TUTORIAL: DIY Shasta Wings

August 14, 2016

 

When I purchased my camper one of the missing components were the original Shasta wings. While it was unfortunate I figured of all the work that needed to be done I could handle obtaining a spare set (scouring Craigslist for people parting out their old campers, eBay, reproducers...). The biggest surprise was not the rarity of finding correctly-sized originals but how pricey the reproductions can be and how few renditions there were on making these (at least with the equipment I already had or the look I wanted). So since I wasn't in the position to drop $300+ on a new set of wings, however drool-worthy they were or accommodating the person was, I got to thinking about the most simple and cost effective way one can build these things.

 

One trip to Home Depot later - and in the time it takes to watch one mediocre Netflix movie - I was able to get a wing built. I'll outline the steps below.

 

 

 

SUPPLIES:

  • Template (http://www.freewebs.com/kc8jwa/ShastaWing2.pdf)

  • 10"x10ft. roll of aluminum sheet metal flashing

  • Kobalt glass cutting wheel

  • Olfa razor

  • Ordinary scissors

  • Metal snip pliers

  • Leftover 1x lumber (both for framing and providing a soft backing for the aluminum as you are scribing)

  • J-rail trim

  • Standard machine screws

 

STEP ONE: The Profile

The wings vary in size according to the camper model and there is a great template out there for the different profiles (found here). I printed the one I needed and used it to size up the sheet metal and length of perimeter trim I'd need.

STEP TWO: The Sheet Metal
I've used aluminum flashing for other projects and thus was aware of how reasonably priced and malleable the stuff is. Cutting was easy using a razor blade and a bend/snap. I also knew that if I was able to find the right tool I would be able to leave the impression of the ribbed pattern used on the reproduction wings. I used a glass cutter and a straight edge, laying the sheet on a wood plank for some give. Some good pressure and a few drags left me with a pretty decent indentation (ribs spaced at 1.5" inch intervals). A pass on my scale at least. I finished cutting the curved nose afterward with a pair of ordinary scissors.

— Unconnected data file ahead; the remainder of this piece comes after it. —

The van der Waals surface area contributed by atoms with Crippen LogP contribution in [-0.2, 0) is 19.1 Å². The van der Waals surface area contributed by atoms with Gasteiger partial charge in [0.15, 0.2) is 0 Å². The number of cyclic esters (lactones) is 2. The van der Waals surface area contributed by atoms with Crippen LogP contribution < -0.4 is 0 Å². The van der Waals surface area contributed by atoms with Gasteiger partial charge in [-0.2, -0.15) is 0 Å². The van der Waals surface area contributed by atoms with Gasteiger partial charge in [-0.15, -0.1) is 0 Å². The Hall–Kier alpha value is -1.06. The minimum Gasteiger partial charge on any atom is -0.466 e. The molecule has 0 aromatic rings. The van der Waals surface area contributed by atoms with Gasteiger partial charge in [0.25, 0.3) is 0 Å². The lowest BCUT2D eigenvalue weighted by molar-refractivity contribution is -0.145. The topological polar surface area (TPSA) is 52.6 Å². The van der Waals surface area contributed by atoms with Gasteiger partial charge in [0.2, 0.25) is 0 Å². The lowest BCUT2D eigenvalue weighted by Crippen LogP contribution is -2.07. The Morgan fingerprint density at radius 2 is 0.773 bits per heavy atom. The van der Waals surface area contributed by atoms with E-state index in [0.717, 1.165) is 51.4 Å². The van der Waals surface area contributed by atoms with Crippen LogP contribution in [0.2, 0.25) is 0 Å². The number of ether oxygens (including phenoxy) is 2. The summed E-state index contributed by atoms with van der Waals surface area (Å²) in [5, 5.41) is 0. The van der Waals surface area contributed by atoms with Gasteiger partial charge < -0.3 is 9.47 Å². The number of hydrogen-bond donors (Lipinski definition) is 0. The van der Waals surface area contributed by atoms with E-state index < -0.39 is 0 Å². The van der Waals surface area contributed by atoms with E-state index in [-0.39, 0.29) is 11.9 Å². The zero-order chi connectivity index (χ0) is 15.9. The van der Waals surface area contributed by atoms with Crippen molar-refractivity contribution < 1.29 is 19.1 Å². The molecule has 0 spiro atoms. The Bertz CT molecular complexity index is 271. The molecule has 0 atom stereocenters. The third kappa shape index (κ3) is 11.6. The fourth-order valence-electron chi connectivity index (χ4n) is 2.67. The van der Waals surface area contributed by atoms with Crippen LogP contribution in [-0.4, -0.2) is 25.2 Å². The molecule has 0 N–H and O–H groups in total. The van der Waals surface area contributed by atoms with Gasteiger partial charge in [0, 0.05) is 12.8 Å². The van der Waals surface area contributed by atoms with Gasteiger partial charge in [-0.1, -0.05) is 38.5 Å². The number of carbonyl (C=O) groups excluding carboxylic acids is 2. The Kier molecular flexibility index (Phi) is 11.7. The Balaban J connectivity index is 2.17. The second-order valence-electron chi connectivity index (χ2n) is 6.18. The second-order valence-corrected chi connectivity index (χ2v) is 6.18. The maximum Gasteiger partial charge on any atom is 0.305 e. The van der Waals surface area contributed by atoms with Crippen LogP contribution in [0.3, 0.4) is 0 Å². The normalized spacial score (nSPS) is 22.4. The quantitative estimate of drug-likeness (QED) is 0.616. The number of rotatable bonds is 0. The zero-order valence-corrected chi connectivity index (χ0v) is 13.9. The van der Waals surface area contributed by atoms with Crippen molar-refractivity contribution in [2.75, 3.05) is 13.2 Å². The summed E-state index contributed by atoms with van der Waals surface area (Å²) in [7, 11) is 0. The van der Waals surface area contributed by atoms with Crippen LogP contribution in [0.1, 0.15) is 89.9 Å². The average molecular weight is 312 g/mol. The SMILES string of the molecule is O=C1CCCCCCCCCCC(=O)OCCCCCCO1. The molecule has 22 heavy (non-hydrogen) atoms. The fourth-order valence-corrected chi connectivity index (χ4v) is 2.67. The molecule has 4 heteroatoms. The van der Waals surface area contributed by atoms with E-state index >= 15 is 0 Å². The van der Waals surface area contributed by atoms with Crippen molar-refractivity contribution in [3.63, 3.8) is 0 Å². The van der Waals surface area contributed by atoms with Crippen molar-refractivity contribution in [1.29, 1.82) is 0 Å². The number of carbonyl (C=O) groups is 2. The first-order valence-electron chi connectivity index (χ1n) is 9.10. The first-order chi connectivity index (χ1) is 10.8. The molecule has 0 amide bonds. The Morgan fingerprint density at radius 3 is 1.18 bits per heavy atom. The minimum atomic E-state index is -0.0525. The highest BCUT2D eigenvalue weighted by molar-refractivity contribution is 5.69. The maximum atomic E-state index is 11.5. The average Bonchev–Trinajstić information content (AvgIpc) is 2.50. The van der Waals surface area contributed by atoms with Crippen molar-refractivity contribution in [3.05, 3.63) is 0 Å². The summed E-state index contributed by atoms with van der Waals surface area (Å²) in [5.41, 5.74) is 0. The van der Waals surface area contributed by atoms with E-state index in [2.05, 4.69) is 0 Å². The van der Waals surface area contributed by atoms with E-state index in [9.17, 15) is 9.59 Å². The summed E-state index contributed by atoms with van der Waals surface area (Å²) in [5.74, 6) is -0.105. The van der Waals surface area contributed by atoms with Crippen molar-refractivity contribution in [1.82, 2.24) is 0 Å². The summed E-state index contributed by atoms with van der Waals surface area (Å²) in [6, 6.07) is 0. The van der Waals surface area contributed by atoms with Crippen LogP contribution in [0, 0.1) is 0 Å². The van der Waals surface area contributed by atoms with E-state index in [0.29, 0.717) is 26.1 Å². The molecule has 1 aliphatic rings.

STEP THREE: The Trim

I actually had some J-rail roof gutters stored away so I was able to pull out a piece of that to use as my trim. While it may not be the optimal choice as far as flexibility goes I liked the edge condition it gave and it was readily available à-la-basement. It wrapped neatly over the edge and came pre-drilled. My wings are the 36" profile and each took just under an 8' length. I was skeptical that it would be able to make that tight of a radius though the softness of this stuff makes it easy to bend by hand (ordered from Vintage Trailer Supply here); using the help of a heat gun and a rubber mallet I was able to make the turn (though FYI: I didn't use the heat gun on my second time around and it bent almost as easily). I mitered the corners using a pair of snip pliers.

STEP FOUR: The Frame

Scrap lumber is something I have an excess of lately so I figure that's what my frame would be made of. I used the handy template to cut the profile of the nose/tail ends of the wing and stick framed between. After sandwiching the aluminum sheet between the trim and frame I fastened around the perimeter. All wood is treated with Thompson's Water Seal.

 


While not quite the refined quality of the reproductions you can buy out there, these cost me 1/6 of the price and only took a few hours to make. They are sturdy and achieve the look I wanted. The patterns you could etch into the aluminum sheet are endless and can be easily interchanged. Overall - I'm happy! 

 

 

 

 

 

 

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